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|DOIN' THE DOUG - TRAIL GUIDES|
McKenzie River National Recreation Trail
| Length: 26.5 miles 11 trailheads
Difficulty: Easy to Moderate
Elevation Gain: 1,750 feet 1,450 - 3,200 feet
Forest Service Trail #3507 Site: McKenzie River National Recreation Trail
|This trail is occasionally crowded and may bring you face to face
with a mountain biker, but segments of it are can't miss
To start with, there are wonderful miles of old growth forest, containing Douglas-Fir, cedar, and hemlock of all ages.
|The star of the trail is the river itself. The trail starts north
of Clear Lake along a small tributary. This flows south into Clear
Lake where the Giant Spring is the official start of the McKenzie
River. Around Clear Lake, the McKenzie River trail is also a part of
the Clear Lake Loop trail.
A key component of the McKenzie River trail is the interaction between the river and recent (less than 10,000 years) lava flows. Clear Lake itself was formed by a lava flow blocking the river. The river overcomes that blockage and flows south. Most of the river is probably flowing through the lava here, but there is a nice small river above the surface for a while.
|The trail follows the river as it crosses highway 126, and
keeps growing. When the river plunges over
Sahalie and then Koosah (shown here) falls, it provides a
spectacular sight at multiple points along the trail.
The trail here also forms a segment of the short Falls loop trail, and can be accessed from the Falls trailhead and parking area. Be careful, though, because the parking area for the Sahalie Falls parking area is often full.
Below the falls the trail continues past the Carmen Reservoir and campground (from which you can also hike up to Koosah falls and the falls loop trail).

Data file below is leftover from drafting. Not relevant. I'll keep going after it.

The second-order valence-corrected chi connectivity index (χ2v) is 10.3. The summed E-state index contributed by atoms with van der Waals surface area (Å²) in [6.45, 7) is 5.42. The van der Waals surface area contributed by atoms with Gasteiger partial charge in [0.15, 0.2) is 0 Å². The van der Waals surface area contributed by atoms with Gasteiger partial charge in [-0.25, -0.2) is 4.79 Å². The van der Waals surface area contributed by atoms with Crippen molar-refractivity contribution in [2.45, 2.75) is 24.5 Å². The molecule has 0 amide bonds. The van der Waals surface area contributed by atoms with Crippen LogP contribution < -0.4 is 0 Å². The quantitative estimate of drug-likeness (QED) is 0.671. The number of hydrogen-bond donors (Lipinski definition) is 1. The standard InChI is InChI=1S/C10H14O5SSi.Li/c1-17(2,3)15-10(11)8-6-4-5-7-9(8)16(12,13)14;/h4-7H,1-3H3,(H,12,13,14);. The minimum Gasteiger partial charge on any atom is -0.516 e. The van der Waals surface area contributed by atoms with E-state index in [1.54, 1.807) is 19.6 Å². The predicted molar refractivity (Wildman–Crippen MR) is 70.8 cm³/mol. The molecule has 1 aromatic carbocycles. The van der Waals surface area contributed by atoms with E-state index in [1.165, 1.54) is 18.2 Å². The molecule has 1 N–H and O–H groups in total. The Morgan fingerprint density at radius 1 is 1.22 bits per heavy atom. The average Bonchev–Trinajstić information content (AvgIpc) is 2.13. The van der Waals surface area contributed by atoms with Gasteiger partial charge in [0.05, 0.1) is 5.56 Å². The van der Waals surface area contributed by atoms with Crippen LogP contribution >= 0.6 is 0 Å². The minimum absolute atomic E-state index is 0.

A few miles down river the trail continues but the River just disappears. The trail continues through the forest for three miles where it eventually reaches Tamolich Falls, which, except in spring high flows, is not a waterfall at all. But what the Tamolich Falls marks is the Blue Pool. This pool is full all year as the river flows out of the lava to form a wonderful sight. It serves as one of the major attractants of the whole McKenzie River Trail.
|The trail to Tamolitch Blue Pool can be accessed from Carmen Smith
Reservoir (3.3 miles north) or from McKenzie River Trailhead:
Tamolitch Blue Pool (2.1 miles south). The Trail continues down the
The wonder of the McKenzie River National Scenic Trail is that it offers scenes of a beautiful river in all its appearances. It also offers more insights into the importance of the Douglas-Fir. At many places along the trail you can see one iteration of the Douglas-Fir as it provides in-stream insertions that provide shelter for young fish.
Directions: There are multiple trailheads that access the
McKenzie River trail. The lower end of the trail is just outside
the proposed National Monument.